The Producer Price Index (the “PPI”) fell by 0.1 percent in May versus an estimated increase of 0.2 percent. It also rose by 0.6 percent in April.
The PPI is a statistic released by the U.S. Government’s Bureau of Labor Statistics. It measures the rate at which prices are rising from the standpoint of producers. If producer prices rise, it means that businesses are paying more for input products and this either eats into their profit margins or they pass these costs on to consumers. If the PPI falls, then businesses are paying less for these products, and this generally improves these businesses’ margins. Note that while businesses will potentially increase prices to consumers if their input costs rise they are less likely to do the opposite if prices fall unless sales are weak and they need to entice customers.
While the falling PPI may appear to be good news a few things need to be kept in mind. The first is that the PPI rose by 0.6 percent in April, and this is a tremendous increase. This annualizes to a 7.4 percent inflation rate. So unless we are now entering an era of high inflation one would expect the PPI to retreat a bit. It is similar to when a stock rises substantially on good news such as a positive earnings release—it usually retreats during the following trading session. If you follow commodity markets you know that the prices of many commodities from agricultural products to energy fell in May, but this is after a fairly strong first four months of the year.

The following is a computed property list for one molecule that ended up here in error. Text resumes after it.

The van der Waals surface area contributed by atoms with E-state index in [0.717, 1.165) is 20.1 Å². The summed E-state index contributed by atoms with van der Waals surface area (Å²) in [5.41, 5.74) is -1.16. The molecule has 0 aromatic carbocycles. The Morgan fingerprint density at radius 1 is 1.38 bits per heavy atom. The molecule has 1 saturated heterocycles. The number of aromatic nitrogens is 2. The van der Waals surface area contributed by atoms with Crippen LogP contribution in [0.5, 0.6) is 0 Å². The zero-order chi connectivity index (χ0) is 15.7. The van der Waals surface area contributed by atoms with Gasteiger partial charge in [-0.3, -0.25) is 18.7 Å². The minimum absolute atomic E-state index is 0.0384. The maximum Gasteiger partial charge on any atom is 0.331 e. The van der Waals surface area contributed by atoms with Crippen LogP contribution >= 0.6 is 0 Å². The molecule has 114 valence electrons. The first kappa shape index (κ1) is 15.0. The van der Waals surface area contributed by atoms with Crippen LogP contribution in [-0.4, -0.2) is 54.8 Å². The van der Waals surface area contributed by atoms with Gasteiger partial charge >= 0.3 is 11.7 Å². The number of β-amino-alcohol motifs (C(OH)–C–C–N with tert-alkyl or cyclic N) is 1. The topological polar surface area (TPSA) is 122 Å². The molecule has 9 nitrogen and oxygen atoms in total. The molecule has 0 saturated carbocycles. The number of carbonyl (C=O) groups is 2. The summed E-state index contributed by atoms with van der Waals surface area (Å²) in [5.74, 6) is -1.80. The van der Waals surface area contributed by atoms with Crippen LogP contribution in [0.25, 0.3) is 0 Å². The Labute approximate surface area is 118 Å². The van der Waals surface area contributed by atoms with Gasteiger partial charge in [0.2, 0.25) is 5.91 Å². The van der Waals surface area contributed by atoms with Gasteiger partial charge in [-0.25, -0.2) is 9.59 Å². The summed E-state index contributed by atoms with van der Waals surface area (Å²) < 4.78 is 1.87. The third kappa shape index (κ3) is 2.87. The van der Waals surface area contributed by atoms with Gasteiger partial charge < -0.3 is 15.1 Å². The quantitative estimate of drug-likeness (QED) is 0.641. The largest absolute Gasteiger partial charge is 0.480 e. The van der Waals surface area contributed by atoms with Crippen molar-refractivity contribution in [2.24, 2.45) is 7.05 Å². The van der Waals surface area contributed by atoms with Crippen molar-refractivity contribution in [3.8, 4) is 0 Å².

Note that, for example, several consumer products companies [e.g. Kraft (NASDAQ:KRFT)] announced sizeable increases in retail coffee prices as the price of coffee skyrocketed in the first part of the year. The coffee price fell in May, but that didn’t stop companies from rising prices.
Investors should also note that nickel retreated in May, and yet due to tensions in the Ukraine and a new Indonesian regulation the price of nickel skyrocketed at the beginning of the year, and so a correction was inevitable. Russia is the second largest nickel producing country, and Indonesia disallowed nickel exports that didn’t have some value added to them within Indonesia’s borders, and this has created a mini supply shock.
The second is that, while the PPI fell in May, we are seeing strength in several commodity markets in June, and this doesn’t bode well for businesses or consumers. The most obvious culprit is oil, which trades at about $107/bbl. Also note that one of the best performing ETFs this year has been the United States Oil Fund LP “USO.” The United States Gasoline Fund LP “UGA” is trailing behind, but it is up a whopping 4 percent in just the last week. If tensions continue to mount in Iraq the rise in the price of oil will continue, and the decline in May’s PPI will seem like a distant memory.
Other strong commodities in the month of June include precious metals, and platinum and palladium in particular. Platinum and palladium are primarily used in catalytic converters which reduce carbon emissions by automobiles, and so this is a commodity spike that touches everybody.
So with the price of oil rising and with strength in several other commodity markets I suspect that the decline we saw in the PPI in May will quickly reverse itself, and we will be on the path towards higher prices—both at the producer and consumer levels—in the coming months.
Investors who wish to take advantage should consider buying commodity ETFs. If you don’t want to cherry-pick commodities there are a couple of broad commodity funds. The most popular is the DB Commodity Index Fund (NYSEARCA:DBC), although investors might want to opt for the less liquid, yet more diversified the Rogers Commodity Index Fund “RJI.”
Disclosure: Ben Kramer-Miller has no position in any of the securities mentioned in this article.